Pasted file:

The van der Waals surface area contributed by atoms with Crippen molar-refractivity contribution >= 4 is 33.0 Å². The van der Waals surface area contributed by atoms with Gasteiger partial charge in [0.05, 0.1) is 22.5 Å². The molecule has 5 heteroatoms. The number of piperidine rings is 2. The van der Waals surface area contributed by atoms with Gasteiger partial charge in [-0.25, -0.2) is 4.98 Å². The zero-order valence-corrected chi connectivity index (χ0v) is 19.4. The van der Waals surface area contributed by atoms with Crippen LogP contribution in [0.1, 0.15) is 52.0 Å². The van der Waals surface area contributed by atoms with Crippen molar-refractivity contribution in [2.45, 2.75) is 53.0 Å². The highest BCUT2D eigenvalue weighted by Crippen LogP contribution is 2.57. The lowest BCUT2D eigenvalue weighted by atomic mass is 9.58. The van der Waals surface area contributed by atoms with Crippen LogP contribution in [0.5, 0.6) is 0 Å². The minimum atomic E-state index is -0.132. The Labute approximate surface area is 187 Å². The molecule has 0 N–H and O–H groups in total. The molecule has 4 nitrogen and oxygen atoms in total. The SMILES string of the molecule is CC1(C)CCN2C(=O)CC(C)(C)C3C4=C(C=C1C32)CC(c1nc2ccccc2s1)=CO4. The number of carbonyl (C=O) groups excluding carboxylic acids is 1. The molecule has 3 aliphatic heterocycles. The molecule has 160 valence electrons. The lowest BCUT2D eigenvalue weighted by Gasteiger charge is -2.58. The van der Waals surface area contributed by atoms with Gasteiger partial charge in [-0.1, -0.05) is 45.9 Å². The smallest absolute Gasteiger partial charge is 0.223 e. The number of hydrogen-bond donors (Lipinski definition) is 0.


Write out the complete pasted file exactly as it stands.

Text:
The van der Waals surface area contributed by atoms with Crippen molar-refractivity contribution >= 4 is 33.0 Å². The van der Waals surface area contributed by atoms with Gasteiger partial charge in [0.05, 0.1) is 22.5 Å². The molecule has 5 heteroatoms. The number of piperidine rings is 2. The van der Waals surface area contributed by atoms with Gasteiger partial charge in [-0.25, -0.2) is 4.98 Å². The zero-order valence-corrected chi connectivity index (χ0v) is 19.4. The van der Waals surface area contributed by atoms with Crippen LogP contribution in [0.1, 0.15) is 52.0 Å². The van der Waals surface area contributed by atoms with Crippen molar-refractivity contribution in [2.45, 2.75) is 53.0 Å². The highest BCUT2D eigenvalue weighted by Crippen LogP contribution is 2.57. The lowest BCUT2D eigenvalue weighted by atomic mass is 9.58. The van der Waals surface area contributed by atoms with Crippen LogP contribution in [0.5, 0.6) is 0 Å². The minimum atomic E-state index is -0.132. The Labute approximate surface area is 187 Å². The molecule has 0 N–H and O–H groups in total. The molecule has 4 nitrogen and oxygen atoms in total. The SMILES string of the molecule is CC1(C)CCN2C(=O)CC(C)(C)C3C4=C(C=C1C32)CC(c1nc2ccccc2s1)=CO4. The number of carbonyl (C=O) groups excluding carboxylic acids is 1. The molecule has 3 aliphatic heterocycles. The molecule has 160 valence electrons. The lowest BCUT2D eigenvalue weighted by Gasteiger charge is -2.58. The van der Waals surface area contributed by atoms with Gasteiger partial charge in [-0.1, -0.05) is 45.9 Å². The smallest absolute Gasteiger partial charge is 0.223 e. The number of hydrogen-bond donors (Lipinski definition) is 0.